|Hans Solo to Luke Skywalker after he called the Millennium Falcon a piece of junk: "She may not look like much, but she's got it where it counts, kid.”|
ColdFusion is the main driver of Foster Web Marketing’s powerful marketing and website management software Dynamic Self-Syndication (DSS), and it has been since our inception. ColdFusion is one of the most mature and well-developed languages to build websites in, and it’s an absolute treat to code in.
We’d like to tell you about it, explain why we like it, and correct the misconceptions that have gained traction for some reason. Bottom line up front: it’s a great language and, far from holding us back, it makes life easier and development faster.
“Scripting Language. What does that even mean?”
One of the biggest challenges in the early days of the Internet was how to assemble websites efficiently and dynamically.
Long ago, developers had to write all the HTML code for each page, separately from the others. This posed some real challenges. For example, if you needed to make a change to your phone number, you had to update that element on every single page of your site. That’s a lot of tedious work, especially for big sites with hundreds of pages.
Around the mid-90’s, scripting languages designed to assemble web pages more pragmatically became available for website developers. Coincidentally, in 1995, two big players released the first version of their scripting frameworks: ColdFusion and PHP.
Now, instead of being static HTML documents, the web page’s markup could be assembled dynamically, using the new scripting language to grab the parts of the page it needed. So, if you needed to update your phone number, you could update it in one place that all of your web pages could reference dynamically.
It was really exciting! The limits on what you could do on your webpage were demolished. Dynamically updated blogs, robust content management systems, market testing, and e-commerce all became possible because of access to these scripting languages.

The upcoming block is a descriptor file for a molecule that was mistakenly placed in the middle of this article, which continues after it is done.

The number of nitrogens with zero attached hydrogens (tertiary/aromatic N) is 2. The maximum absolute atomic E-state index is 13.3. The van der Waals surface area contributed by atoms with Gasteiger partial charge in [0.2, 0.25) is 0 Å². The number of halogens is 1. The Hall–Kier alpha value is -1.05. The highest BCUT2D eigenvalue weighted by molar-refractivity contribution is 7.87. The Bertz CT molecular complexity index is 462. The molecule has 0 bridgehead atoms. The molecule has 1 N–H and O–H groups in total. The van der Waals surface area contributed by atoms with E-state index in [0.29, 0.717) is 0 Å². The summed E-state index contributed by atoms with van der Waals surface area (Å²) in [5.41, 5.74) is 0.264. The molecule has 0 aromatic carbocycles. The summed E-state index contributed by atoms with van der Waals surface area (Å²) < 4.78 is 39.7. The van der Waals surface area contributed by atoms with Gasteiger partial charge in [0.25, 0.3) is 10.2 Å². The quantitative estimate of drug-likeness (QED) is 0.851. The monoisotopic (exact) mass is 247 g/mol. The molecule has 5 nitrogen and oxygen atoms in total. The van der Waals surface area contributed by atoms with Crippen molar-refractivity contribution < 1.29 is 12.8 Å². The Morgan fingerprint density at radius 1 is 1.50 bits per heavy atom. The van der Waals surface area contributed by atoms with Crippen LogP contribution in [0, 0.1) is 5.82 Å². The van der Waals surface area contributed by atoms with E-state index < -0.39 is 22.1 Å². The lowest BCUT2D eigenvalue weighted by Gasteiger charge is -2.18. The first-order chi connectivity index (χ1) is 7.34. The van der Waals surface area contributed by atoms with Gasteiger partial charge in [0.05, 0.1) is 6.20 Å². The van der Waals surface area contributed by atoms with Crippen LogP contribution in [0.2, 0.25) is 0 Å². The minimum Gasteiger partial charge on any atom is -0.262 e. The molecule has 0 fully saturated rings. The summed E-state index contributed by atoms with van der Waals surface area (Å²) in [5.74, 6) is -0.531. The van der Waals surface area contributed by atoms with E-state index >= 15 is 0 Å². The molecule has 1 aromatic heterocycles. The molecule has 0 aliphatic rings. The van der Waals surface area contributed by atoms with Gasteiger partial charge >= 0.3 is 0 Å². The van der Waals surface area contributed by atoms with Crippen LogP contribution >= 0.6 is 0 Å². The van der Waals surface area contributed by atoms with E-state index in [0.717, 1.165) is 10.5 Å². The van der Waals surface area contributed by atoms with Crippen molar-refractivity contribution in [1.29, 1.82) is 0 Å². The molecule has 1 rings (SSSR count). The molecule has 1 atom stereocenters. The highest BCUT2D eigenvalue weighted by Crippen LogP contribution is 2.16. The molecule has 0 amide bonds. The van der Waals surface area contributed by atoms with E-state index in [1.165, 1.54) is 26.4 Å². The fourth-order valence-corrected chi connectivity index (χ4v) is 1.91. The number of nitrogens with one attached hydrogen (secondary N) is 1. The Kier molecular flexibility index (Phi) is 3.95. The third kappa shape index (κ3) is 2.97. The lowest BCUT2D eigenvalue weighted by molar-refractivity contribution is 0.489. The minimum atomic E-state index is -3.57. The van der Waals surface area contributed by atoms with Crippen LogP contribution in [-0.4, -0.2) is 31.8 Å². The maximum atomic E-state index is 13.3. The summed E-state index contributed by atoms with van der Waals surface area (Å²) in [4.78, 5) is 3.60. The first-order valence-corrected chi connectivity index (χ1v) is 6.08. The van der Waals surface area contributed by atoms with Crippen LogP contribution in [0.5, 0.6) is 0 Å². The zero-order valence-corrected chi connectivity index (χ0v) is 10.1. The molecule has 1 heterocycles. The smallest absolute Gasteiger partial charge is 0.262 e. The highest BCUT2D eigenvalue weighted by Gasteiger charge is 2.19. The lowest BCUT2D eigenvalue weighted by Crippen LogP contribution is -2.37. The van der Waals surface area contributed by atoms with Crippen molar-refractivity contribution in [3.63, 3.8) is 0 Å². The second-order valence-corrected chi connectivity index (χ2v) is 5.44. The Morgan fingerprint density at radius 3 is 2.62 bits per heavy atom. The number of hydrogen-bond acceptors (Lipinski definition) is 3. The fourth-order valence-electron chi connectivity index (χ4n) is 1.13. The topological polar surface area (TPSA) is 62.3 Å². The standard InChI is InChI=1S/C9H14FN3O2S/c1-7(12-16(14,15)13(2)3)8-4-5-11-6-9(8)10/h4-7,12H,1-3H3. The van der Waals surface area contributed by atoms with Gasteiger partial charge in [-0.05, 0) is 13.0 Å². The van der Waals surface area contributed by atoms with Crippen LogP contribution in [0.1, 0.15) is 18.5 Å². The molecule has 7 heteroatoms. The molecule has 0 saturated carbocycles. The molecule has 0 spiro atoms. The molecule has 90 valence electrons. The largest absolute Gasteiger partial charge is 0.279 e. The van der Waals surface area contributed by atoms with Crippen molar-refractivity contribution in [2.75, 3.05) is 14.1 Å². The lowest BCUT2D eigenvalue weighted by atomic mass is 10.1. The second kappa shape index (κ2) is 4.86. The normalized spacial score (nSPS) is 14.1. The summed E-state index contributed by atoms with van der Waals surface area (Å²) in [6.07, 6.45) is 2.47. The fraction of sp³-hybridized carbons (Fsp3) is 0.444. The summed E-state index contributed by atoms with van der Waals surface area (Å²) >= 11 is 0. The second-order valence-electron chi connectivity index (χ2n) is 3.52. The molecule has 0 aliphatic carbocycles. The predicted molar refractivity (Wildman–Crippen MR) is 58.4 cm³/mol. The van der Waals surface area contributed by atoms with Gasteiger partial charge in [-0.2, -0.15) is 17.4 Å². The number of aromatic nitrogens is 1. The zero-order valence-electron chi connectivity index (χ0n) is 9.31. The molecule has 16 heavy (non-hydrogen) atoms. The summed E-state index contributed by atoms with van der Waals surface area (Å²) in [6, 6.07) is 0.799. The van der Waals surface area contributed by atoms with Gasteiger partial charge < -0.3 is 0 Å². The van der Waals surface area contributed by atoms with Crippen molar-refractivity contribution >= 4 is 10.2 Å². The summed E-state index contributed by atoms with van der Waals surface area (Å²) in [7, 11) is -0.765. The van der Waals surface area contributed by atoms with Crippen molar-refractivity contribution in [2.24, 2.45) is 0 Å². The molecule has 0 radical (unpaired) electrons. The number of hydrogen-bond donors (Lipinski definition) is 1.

“Okay so what’s the deal with ColdFusion. Why people throwin’ shade?”
ColdFusion actually finished out the 90’s as a dominant language for website development, owing largely to the fact that, as a proprietary language, it had a team of passionate, dedicated developers—open source languages had a lot of catching up to do.
But the late ’90s and early 2000s were a crazy-fast time in the .com world. Allaire Corporation, the company that originally developed ColdFusion, sold the product to Macromedia (the firm that created Flash and Dreamweaver), and Macromedia was later purchased by Adobe.
There was a lot of shuffle in the industry, and ColdFusion rested on its laurels to some degree, releasing updates less frequently during that time. In the meantime, PHP and other new languages caught up, even surpassing ColdFusion in some ways when the web-development platform went too long between updates.
However, ColdFusion users represent a huge amount of businesses and individuals (see list below). Recognizing the demand, Adobe renewed its efforts around the mid-to-late 2000’s and started cranking out updates, restoring ColdFusion to its polished and excellent state!
“Why Do We Use ColdFusion?”
ColdFusion is an awesome language, and we use it to make awesome things. It’s intuitive, powerful, and supported by a dedicated team of exceptional developers at Adobe, giving us greater interoperability and reliability.
We have continued to use of ColdFusion because we know it can work on a large, enterprise level. We host over 300 websites for clients located around the globe. Our sites easily handle over half a million website visits a month, and we block over a million contact form spam attacks a week. And our sites load blisteringly fast.
To put it in Star Wars terms, DSS isn’t a one-off WordPress pod racer; it is the Millennium-freakin Falcon.
ColdFusion: Common Myths and the Reality
Like any technology product that has been around for a while, ColdFusion has its critics, who perpetuate many of the following misconceptions surrounding the website development platform: